TRaCK: Tropical Rivers and Coastal Knowledge

Science and knowledge that governments, communities, industries for sustainable use of Australia's tropical rivers and estuaries

Francis Pantus

Francis Pantus

Francis Pantus
Theme Leader, Project Leader
Griffith University

Francis Pantus was an Associate Professor in the School of Environmental Sciences at Griffith University, and a member of the Australian Rivers Institute.

His area of interest is the development of effective science support approaches for natural resources management, with a focus on aquatic resources, including freshwater, estuarine and near-coastal waters. 

Francis has 15 years of experience in science support for natural resource management and adaptive management strategy evaluation, complex systems model integration, analysing and integrating a range of models including marine ecosystems and catchment models, sensitivity analysis of complex ecosystem models and spatial analysis and optimisation. 

As part of TRaCK’s synthesis and adoption year, Francis led the development of an integrated Management Strategy Evaluation software package which allowed water planners in the Northern Territory to assess and review their water allocation plans for the Daly River catchment, an area of approximately 53,000 km2, based on their own data combined with data from the first phase of TRaCK.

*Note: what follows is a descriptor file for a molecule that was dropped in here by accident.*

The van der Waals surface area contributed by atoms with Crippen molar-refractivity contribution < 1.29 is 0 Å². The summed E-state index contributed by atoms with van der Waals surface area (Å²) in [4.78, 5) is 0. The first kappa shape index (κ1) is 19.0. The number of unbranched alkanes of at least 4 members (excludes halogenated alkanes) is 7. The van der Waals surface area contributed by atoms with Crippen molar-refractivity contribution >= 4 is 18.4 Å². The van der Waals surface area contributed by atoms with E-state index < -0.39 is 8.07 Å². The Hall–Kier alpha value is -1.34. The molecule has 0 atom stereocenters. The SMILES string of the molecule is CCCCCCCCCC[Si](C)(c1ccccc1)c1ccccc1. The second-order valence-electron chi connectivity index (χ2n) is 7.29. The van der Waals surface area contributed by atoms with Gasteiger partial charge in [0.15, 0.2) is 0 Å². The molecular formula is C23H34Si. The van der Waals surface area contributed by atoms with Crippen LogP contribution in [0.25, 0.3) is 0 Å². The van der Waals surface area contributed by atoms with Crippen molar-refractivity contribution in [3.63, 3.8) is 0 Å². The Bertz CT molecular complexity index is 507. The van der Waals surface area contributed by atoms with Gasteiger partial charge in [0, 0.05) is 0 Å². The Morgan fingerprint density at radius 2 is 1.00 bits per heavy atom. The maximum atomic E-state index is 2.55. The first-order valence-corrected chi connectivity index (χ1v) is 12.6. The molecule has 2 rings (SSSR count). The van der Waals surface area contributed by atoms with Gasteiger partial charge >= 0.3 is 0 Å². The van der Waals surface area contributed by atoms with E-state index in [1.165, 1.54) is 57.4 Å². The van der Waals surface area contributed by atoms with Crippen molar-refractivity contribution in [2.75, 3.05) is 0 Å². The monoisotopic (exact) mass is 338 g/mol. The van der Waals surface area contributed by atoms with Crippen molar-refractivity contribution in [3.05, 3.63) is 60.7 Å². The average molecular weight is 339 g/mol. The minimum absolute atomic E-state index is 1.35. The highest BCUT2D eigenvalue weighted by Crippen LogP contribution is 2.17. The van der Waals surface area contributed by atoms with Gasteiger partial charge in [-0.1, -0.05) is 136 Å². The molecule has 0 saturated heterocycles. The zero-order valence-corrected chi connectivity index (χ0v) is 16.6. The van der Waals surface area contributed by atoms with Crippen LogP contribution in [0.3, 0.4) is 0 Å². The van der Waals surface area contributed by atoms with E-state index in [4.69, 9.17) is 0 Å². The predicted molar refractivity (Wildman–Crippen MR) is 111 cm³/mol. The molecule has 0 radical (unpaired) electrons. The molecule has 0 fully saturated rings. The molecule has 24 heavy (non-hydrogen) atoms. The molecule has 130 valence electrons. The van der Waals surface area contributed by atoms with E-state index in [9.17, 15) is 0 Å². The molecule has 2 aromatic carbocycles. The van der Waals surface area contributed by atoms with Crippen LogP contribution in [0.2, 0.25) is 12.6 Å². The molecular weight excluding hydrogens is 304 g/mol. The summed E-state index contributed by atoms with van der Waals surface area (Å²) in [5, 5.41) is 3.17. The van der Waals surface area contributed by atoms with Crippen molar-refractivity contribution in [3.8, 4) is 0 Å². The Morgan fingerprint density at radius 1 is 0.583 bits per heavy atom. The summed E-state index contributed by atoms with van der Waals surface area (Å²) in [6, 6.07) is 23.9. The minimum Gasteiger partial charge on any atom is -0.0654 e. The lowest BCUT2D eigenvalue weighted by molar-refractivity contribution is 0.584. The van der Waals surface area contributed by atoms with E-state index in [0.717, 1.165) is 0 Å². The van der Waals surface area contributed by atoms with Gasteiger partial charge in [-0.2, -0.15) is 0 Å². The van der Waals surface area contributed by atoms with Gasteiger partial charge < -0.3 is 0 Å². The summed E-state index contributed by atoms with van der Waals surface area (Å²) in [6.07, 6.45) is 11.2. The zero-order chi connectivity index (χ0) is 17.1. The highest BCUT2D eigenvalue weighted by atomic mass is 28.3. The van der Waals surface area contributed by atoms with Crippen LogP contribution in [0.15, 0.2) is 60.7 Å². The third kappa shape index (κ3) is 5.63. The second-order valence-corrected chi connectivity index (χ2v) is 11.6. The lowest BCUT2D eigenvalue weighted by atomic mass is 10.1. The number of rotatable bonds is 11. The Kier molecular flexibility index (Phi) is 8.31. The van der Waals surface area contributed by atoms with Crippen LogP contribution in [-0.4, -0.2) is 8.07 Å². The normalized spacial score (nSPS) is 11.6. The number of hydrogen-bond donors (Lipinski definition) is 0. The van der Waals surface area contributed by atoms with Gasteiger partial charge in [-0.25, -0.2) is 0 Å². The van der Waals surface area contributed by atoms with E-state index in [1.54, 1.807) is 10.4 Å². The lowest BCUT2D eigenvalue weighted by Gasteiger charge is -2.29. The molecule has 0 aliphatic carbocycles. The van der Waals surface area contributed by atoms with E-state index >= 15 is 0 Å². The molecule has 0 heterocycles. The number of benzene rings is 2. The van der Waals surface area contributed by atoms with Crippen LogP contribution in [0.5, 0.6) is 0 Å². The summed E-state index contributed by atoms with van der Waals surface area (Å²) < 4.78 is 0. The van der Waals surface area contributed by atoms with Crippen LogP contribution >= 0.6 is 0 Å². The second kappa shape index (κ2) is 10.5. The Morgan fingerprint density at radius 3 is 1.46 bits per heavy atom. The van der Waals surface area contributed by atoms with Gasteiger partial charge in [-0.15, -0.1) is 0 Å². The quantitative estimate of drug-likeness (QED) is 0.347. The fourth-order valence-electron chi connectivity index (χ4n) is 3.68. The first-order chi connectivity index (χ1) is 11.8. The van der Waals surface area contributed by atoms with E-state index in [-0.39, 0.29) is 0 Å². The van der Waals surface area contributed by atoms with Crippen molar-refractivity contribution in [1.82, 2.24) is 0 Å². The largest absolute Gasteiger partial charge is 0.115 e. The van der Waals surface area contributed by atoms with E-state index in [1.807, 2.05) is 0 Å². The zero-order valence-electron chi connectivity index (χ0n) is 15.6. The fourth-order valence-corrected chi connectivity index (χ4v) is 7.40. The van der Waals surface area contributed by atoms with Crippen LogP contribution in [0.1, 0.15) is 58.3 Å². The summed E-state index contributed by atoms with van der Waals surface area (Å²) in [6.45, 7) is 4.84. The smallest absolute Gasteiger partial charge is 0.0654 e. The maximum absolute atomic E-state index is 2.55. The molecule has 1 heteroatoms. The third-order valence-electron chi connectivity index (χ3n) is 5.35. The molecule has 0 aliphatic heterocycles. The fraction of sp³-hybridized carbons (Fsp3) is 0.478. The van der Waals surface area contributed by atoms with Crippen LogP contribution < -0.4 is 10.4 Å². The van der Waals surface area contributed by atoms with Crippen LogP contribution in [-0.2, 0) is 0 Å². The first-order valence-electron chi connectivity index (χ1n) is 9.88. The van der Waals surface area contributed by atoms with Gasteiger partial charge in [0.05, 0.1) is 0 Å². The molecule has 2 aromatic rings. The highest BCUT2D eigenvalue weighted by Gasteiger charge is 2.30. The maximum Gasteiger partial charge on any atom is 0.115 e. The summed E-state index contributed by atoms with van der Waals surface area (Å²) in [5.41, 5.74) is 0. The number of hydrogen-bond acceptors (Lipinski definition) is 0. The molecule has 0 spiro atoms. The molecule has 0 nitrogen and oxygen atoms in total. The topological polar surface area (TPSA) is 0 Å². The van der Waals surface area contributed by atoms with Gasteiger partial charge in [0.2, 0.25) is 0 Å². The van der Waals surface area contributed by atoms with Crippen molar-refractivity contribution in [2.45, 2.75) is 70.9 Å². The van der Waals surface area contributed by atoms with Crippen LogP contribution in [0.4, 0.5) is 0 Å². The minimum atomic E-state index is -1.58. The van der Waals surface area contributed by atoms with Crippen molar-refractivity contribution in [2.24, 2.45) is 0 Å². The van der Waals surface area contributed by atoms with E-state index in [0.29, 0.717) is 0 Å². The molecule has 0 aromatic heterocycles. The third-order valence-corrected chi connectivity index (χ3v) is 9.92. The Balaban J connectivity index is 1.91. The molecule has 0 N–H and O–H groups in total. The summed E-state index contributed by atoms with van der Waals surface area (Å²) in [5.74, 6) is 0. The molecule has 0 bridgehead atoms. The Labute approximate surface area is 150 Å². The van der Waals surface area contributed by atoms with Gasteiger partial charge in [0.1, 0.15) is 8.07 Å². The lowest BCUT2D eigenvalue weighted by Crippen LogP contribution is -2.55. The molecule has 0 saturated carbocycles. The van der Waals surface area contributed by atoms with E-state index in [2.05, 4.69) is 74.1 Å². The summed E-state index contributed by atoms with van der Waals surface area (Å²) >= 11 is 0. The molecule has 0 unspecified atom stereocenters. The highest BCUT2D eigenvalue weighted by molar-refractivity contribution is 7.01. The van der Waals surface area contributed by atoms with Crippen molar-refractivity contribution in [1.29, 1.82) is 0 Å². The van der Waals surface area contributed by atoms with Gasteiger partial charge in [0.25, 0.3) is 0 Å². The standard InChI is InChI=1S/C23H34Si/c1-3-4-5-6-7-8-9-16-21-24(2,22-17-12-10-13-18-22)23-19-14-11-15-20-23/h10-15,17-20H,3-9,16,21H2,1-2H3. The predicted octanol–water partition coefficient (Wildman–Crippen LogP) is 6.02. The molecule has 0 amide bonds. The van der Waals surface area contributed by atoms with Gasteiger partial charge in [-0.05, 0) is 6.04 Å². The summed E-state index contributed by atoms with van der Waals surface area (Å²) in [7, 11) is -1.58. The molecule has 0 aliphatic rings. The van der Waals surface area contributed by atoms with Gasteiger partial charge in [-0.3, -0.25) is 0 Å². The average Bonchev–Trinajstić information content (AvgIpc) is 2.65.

Phase 1 Projects

Outcomes This project was reviewed and wound up in late 2008.  It was superseded by Project 1.4 "Knowledge integration and science delivery" which observed a tighter focus – iinitially only including the Daly River.
Outcomes The main outcomes from this project was the improved understanding of the workings of tropical rivers and estuaries and the capability to develop and evaluate various management options which support evidence-based decision-making in the region. This was achieved through engagement with stakeholders in order to identify realistic scenarios for the future management of key rivers and coasts, consolidating TRaCK knowledge into models that find place within the broader Catchment-to-Coast -MSE framework, and through the development of software tools that deliver TRaCK knowledge into the region's natural resource planning and decision-making processes. Scenario evaluation is not only important as a tool to develop and formally test various options for natural resource management, the MSE concepts and models are also used to help scope science development programs (e.g. TRaCK). As such, it functions as a knowledge management system, for instance in the setting of directions or prioritise development options.